On September 27, I went to the presentation of the book “Energy Democracy – Germany’s Energiewende to renewables” from authors Craig Morris and Arne Jungjohann. I had meet Craig a few weeks before in Berlin, after following his articles in Renewables international and on the Germany Energy Transition Blog since over two years. These two websites have been a precious (and almost endless) source of information on the Energiewende and the story of community energy. The knowledge they accumulated over the years was put into a book, which I knew was about to come out. Was great to see it materialize!
The event was called “Bürgerenergie global?”, which can be translated as “Global community (or citizen) energy?”. It took place at the Humbold University and was introduced by Markus Hanisch (Department of Economics of agricultural cooperatives at the HU). The moderator was Karena Kalmbach (TU Eindhoven), with the participation of Julia Verlinden (MP for the Greens in the German Parliament), Christian Held (Lawyer at BBH, specialized on Energy Laws) and the two co-authors of the book: Arne Jungjohann and Craig Morris.
While introducing the book, Markus Hanisch highlighted the coincidental release of the book “Energy Democracy” and the latest revision of the Renewable Energy Bill (EEG2017). This is indeed pretty ironical as we have on the one hand a book celebrating the democratic character of the Energiewende and a law revision that is massively criticized for undermining the access of small actors to funding for renewables.
Arne Jungjohann then presented the book and explained that it has been written in English as it mostly addresses an international audience. He said that he always heard foreign observers referring (more or less critically) to the Energiewende as a way to push renewables and phase out nuclear. But he said that what is really unique about it, the large contribution from citizens and communities, was never reported upon. This became their motivation to write the book.
The participants then gave their opinion on the latest revision of the EEG2017. The Green MP Julia Verlinden described it as a catastrophe for the development of renewables since an upper limit was set for the first time. She said that this limit on the installation of new renewables is too low and actually jeopardizes reaching the climate goals that have been set during the COP21.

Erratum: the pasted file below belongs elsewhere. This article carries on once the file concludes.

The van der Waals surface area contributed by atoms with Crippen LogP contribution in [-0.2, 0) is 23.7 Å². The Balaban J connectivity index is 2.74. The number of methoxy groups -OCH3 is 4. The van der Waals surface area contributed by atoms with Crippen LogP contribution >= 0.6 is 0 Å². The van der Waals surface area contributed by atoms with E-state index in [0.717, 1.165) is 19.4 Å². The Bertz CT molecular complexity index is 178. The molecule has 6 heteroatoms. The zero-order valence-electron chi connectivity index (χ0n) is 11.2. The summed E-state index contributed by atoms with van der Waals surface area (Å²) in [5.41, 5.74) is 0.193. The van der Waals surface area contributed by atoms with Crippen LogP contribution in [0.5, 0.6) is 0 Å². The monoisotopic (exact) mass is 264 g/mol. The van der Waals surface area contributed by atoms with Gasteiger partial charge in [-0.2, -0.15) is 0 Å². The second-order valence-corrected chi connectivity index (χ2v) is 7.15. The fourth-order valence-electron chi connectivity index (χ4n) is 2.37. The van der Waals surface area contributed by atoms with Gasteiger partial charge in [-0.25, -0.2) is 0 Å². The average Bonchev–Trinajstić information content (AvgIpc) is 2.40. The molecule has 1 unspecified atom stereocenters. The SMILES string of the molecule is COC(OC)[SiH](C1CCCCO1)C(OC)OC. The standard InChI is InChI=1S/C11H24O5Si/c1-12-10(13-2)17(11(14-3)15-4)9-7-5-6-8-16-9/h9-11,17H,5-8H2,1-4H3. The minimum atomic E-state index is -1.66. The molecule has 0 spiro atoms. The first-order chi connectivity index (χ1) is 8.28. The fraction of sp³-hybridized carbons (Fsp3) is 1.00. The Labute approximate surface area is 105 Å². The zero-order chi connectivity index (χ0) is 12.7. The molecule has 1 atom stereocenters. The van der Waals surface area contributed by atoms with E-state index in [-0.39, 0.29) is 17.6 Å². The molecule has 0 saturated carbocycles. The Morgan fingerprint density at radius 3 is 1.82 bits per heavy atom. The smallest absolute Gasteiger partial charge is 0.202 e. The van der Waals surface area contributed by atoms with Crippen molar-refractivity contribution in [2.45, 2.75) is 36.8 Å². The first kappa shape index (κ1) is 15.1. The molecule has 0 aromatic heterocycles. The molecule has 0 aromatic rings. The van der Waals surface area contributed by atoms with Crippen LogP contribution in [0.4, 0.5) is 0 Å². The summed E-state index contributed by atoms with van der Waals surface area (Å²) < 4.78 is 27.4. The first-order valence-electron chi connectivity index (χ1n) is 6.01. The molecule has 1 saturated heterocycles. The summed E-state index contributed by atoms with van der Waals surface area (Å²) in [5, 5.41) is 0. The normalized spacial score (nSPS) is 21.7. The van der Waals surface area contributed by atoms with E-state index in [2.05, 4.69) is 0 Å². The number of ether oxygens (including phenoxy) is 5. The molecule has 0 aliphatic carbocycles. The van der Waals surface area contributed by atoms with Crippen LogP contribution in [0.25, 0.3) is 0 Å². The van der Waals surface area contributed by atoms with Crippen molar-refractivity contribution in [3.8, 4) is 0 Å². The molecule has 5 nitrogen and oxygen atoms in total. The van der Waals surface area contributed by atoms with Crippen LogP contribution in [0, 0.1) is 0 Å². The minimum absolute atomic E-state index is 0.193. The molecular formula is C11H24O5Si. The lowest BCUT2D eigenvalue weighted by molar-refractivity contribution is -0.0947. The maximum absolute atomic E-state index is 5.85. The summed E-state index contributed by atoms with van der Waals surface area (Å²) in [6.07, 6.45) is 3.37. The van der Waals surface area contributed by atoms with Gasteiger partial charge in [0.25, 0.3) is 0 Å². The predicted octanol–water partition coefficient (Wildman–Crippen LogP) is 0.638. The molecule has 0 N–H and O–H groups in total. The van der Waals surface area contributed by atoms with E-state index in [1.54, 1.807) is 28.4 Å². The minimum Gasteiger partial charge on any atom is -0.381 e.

She then explained that if small actors benefited from the vacuum left by the “big four” (energy utilities) at the beginning of the Energiewende (when they did not believe in it), the political signal has lately become very negative for the plurality of participants (especially for the smaller ones). This is notably illustrated by the introduction of auctions (or tenders) for wind farms and solar (above a certain size), which are thought to advantage institutional investors and big utilities whereas creating hurdles for cooperatives.
You have the right to make your own energy
Craig Morris then gave a bit more background on the book. He explained why they chose to highlight the quote “you have the right to make your own energy”. This is understood abroad as “you can put solar panels on your roof” whereas in Germany it can mean “you can build your own wind farm”. The scale of citizen energy and their success in the German energy transition is very often underestimated and they wanted to understand what made it possible in the first place. They investigated the cultural and political environment in Germany, as well as the legal and historical developments.
There were more discussions on the importance of households, the legal settings (also in the EU) and other topics raised by the audience, like the importance of mobility and heating in the Energiewende (which is so far mostly a “Stromwende” – an electricity transition). People were also interested to understand what parts of the Energiewende could be translated in other countries. The authors reminded that exporting the Enegiewende was not the first motivation of the book and that the political and cultural landscape in Germany that enabled it are very special. They offer comparison to other countries’ political settings in the book (there’s a chapter on France, I heard!).
I guess we’ll need to read the book to get the crunchy details out of this historical energy transition!
Chat with the MP on energy as a commons
After the event, I had a glass of (co-op!) wine and a chat with Julia Verlinden. I wanted to ask her if she had any idea on how to make the Energiewende even more democratic and inclusive, i.e., by giving access and ownership to people who don’t have an investment capacity. I am asking that because the access to energy co-ops is largely restricted to people who do have money to invest. She pointed that some co-ops like Greenpeace energy are accessible to most (a share costs 55 euros), but that indeed, buying shares for a village wind farm is not always possible. When I said that this is a consequence of treating energy as a commodity and not as a commons, I realized the misconception that people have of the commons. She answered that she thinks energy is not a commons because it should not be free of costs. I said that commons are not per definition “for free”: they can have a price, we just need to agree upon it (and not just let the market fix it). Only it is not used to make profit, or if it is, it serves the community (or fills the state pockets), not just a minority.